There should also be more anonymous art collected and delivered to the masses. This zine, compiled by Lorenzo Mapelli for rawraw edizioni is a series of 50 polaroids that were found, specifically indexed, in Rome, Italy. Each image, taken around the same anonymous spot, are of the BEST LOOKING DOGS EVER. Seriously, who doesn’t love dogs? “It is not known why or for whom these photos were taken” – but we thank them for it.


Posted by Bryony Quinn

Bryony was It’s Nice That’s first ever intern and worked her way up to assistant online editor before moving on to pursue other interests in the summer of 2012.

Most Recent: Fashion View Archive

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    A brief serving suggestion before you lean back and scroll through this spectacular new work from Josh Reim: put on the Twin Peaks theme tune and sniff some tennis balls. The last time we featured Josh’s work it was to rave about his extraordinarily unique look book for his Autumn/Winter 14 collection which he had shot with the help of his best pal and collaborator, Jetro Emilcar. In his third collection the 18-tear-old ex-skateboarder and designer from Montreal has channelled the cold, dark vibe of the leisure activities of the wealthy.

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    This week marks the halfway point of Fashion Month, AKA the queen of all trade shows, with Spring Summer 2015 collections being shown in New York, London, Milan and Paris respectively from mid-September to mid-October. Exciting though it is, rummaging through the masses of fashion coverage the internet has to offer can sometimes feel like drowning in an ocean of show reports and final walks, so here’s our rundown of the five best alternative places to see the best of the collections this season.

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    A moment please to stop and admire the beautiful graduate collection of fashion designer Saskia Roberts, who designed a range entitled Potter, Painter, Poet inspired by ceramics, and the textures, colours, and patterns produced during the process. The result is a timeless palette of neutral creams, browns and terracottas interspersed with highlights of green and turquoise. She’s artfully employed crumpled starchy cotton to build garments which maintain their form, standing away from the body in an apron-like fashion, decorated with prints which replicate the marbled texture of fabric imprinted with clay. Perhaps the most exciting element is the sparse employment of fingerprints to decorate hemlines, giving the looks a playful, tactile feel backed up with soft linens. As concepts go it could have fallen on its face, but this one works beautifully.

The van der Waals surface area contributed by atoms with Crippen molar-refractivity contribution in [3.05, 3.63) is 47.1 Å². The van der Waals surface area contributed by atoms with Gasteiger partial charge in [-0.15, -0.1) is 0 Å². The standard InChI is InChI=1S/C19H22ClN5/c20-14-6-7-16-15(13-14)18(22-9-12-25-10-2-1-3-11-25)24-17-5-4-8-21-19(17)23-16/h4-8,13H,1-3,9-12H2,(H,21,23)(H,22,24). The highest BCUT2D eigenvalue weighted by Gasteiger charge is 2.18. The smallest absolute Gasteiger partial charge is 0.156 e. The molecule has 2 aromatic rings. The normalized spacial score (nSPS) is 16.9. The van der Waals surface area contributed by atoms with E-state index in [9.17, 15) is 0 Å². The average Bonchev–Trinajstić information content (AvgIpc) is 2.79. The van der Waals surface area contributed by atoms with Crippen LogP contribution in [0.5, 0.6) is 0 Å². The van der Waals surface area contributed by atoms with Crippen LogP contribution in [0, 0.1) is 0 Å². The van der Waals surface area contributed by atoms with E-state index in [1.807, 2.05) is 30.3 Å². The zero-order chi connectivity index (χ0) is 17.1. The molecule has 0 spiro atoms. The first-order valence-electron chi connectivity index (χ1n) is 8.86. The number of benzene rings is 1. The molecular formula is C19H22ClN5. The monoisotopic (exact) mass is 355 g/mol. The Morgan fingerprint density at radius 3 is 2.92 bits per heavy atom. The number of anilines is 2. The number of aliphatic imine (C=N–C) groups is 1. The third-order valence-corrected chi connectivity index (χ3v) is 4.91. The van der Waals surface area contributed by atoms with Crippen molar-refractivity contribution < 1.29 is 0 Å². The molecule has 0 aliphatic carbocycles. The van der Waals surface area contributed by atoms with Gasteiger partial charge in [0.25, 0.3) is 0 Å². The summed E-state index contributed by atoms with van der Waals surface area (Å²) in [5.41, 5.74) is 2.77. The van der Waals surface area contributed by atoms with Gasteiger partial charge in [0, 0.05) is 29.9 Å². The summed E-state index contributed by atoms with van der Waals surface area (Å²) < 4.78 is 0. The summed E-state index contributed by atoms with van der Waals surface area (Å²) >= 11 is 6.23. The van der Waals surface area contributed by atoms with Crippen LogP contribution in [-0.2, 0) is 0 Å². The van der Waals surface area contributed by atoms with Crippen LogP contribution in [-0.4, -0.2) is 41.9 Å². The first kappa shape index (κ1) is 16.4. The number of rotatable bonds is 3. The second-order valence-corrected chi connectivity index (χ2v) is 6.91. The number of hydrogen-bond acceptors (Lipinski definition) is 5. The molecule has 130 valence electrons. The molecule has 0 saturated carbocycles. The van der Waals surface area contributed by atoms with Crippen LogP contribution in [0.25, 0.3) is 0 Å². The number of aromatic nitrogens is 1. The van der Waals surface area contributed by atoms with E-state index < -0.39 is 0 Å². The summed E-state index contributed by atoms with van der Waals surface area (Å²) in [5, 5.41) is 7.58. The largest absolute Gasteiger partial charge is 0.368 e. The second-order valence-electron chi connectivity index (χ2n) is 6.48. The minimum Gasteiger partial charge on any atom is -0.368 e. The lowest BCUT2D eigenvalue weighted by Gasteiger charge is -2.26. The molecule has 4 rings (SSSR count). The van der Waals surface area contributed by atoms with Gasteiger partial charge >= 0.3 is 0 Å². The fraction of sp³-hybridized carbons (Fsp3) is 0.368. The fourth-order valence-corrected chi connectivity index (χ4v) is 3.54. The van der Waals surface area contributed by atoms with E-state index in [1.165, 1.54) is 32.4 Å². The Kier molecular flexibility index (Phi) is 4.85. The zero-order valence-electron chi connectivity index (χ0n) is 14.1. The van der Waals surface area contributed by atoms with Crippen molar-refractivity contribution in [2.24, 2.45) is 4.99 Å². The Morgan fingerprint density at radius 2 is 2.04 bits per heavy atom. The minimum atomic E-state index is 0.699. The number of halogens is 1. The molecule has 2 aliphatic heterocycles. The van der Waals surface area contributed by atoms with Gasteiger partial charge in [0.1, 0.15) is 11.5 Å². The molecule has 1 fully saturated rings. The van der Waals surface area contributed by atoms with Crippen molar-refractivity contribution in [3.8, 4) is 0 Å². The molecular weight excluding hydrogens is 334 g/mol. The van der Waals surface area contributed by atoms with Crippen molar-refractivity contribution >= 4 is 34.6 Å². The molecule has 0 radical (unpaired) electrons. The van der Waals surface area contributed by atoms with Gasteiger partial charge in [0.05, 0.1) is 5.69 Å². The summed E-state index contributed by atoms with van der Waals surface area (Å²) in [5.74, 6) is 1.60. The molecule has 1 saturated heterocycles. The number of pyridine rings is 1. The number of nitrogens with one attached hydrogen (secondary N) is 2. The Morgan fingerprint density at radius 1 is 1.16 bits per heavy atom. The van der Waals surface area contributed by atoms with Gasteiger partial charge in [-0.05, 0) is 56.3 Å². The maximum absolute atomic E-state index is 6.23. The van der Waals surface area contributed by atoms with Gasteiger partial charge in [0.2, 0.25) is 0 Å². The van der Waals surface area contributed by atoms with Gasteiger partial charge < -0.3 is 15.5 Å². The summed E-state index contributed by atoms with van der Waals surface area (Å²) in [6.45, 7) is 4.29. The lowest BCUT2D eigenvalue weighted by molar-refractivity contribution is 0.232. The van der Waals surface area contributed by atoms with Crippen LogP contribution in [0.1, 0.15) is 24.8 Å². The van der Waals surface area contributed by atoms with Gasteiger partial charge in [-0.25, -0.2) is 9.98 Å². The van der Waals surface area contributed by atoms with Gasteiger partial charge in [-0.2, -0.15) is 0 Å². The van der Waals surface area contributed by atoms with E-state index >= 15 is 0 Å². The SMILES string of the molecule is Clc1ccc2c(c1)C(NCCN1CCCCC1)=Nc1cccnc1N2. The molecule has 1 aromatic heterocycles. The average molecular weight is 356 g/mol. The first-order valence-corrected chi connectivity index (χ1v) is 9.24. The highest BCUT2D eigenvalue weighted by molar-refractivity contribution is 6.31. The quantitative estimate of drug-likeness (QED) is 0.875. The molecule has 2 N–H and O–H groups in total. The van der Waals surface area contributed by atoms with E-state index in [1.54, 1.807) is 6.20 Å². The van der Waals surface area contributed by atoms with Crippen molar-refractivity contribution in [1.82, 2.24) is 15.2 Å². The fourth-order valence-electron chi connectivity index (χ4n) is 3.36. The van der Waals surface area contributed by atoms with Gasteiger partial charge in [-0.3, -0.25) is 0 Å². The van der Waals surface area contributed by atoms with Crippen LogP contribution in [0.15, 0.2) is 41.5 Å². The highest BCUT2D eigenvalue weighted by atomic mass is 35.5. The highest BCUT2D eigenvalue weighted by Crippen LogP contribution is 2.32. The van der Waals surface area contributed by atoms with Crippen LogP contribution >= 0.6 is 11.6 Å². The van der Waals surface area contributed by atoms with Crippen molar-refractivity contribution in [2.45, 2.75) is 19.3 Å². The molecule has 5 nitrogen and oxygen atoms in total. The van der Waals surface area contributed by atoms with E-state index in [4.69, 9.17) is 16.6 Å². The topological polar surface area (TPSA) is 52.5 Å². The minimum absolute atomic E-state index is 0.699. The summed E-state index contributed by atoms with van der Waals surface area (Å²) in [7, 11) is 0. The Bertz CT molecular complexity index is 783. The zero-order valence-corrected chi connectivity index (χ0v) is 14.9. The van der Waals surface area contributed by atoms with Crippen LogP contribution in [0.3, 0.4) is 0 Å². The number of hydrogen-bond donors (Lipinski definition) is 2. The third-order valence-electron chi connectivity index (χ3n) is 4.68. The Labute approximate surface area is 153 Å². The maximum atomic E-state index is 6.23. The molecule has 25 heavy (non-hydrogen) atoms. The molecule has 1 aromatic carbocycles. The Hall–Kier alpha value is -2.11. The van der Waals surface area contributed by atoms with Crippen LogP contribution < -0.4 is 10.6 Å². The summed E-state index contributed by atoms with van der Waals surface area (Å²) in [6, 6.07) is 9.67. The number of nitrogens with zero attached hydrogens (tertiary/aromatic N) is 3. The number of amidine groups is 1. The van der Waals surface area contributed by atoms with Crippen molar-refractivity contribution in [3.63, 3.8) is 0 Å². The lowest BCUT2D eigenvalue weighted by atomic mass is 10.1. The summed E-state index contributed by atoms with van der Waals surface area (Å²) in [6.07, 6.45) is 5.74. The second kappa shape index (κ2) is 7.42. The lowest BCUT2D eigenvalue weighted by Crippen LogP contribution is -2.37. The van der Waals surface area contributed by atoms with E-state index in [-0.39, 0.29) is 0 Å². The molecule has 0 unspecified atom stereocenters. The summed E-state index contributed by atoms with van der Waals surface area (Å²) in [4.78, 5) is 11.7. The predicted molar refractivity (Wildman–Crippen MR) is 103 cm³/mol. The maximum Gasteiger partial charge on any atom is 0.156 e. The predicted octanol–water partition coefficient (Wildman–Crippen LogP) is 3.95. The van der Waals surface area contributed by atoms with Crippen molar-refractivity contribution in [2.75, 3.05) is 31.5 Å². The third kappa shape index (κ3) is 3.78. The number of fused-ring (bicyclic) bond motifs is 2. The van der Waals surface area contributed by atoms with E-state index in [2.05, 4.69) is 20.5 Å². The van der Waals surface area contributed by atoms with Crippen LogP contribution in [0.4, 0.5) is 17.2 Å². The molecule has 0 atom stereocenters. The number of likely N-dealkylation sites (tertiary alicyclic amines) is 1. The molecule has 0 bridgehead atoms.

4. List

    At its finest, art direction is about creating brilliant imagery that fulfils the brief it’s been set. Tip the balance too far one way and the results can be sterile or obvious, go too far the other way and you can get wackiness for the sake of wackiness.

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    It’s not often you get to hear the opinions of models. Unless you’re the next big thing in the world of cat walking and clothes-horsing – a Moss, Campbell, Cole or Delevigne – nobody really wants to hear what you’ve got to say. Which seems unfair really, particularly given that they live more exciting lives than most. It’s clearly something that bothered photographer Martin Zähringer too as he’s set up a side-project that gives some of his favourite models a voice.